Kim finds her groove back in running; proves there is more to life than having job and cleaning house

Kim runs her toughest marathon with the prestigious Milo Marathon. If you can dare it, you can achieve it.

I started running in 2013 just for exercise. My husband Loi played lawn tennis in the nearby court and I went with him when I wanted to. The idea of joining marathons never even occurred to me. I never thought it to be a serious activity much less join competitions.

My curiosity got boosted by my friend Cecil’s Instagram and Facebook feeds while running. On the same year, I joined the Sunday Joggers Club composed of my college friends. One of them encouraged me to take it to the next level by doing road runs and join marathons. At that time, I was afraid to run outside of the sports complex alone. I felt I did not have the guts.

In my mid-40s at that time, I had so many fears. I was even certain that at my age, I won’t be able to reach the finish line.

Running is also teamwork, and the joy of celebrating with your team every accomplishment.Three years later, on July 2016, I finally joined my first 5K fun run. It was just for fun and it was a test to myself if I can do it. Surprisingly, I did and I even placed second in the Female Golden Category.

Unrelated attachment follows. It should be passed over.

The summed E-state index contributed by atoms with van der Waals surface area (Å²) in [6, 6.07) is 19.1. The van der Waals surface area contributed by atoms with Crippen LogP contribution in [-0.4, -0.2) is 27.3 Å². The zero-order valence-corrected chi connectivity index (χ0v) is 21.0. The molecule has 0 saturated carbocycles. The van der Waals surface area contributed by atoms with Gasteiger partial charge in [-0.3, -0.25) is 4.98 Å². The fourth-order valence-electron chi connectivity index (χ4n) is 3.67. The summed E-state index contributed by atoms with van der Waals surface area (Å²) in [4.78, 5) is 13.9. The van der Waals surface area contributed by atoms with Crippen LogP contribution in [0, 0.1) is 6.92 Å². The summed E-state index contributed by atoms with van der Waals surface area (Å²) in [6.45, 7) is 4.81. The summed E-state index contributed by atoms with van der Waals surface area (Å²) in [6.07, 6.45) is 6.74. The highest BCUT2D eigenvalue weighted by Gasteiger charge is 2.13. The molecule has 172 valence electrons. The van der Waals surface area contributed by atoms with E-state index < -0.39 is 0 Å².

Tips for beginners before you decide to run the first time: Read and learn more of the correct form, landing of feet, the do’s and don’ts, what outfit and shoes to wear. You also need to check what kind of feet do you have so you can choose the right shoes that would give you the stability and neutrality. Start looking into your diet, what food to eat; even how to properly breathe while running. All of these are just a click in the internet.

As 2016 ended, I decided to join the South Cotabato Joggers and Walkers Club (SCJWC). On January 2017, we started our training in preparation for LUvRun Season for the month of February. Our training usually started at 3:00 -4:00 in the morning with uphill, downhill and flat terrains. We were divided into small groups and I was with the the Knight Joggers.

Running at the all-women marathon in Cebu City gave Kim that affiliation with many aspiring women marathoners.

We trained together and since most of us were working, we agreed on schedule that was convenient for everyone. On May 2017, we officially separated from SCJWC and renamed ourselves as Knights Runner team as most of the members are affiliated with the Knights of Columbus.

Why a team is important when running? Running is also teamwork. You get the support that you need especially when you do out-of-town activity. You plan together and share tips. It is easy to be recognized when you belong to a team. Running can teach you a lot of things about team building and camaraderie. It eventually goes beyond running and before you know it, you are a part of a family.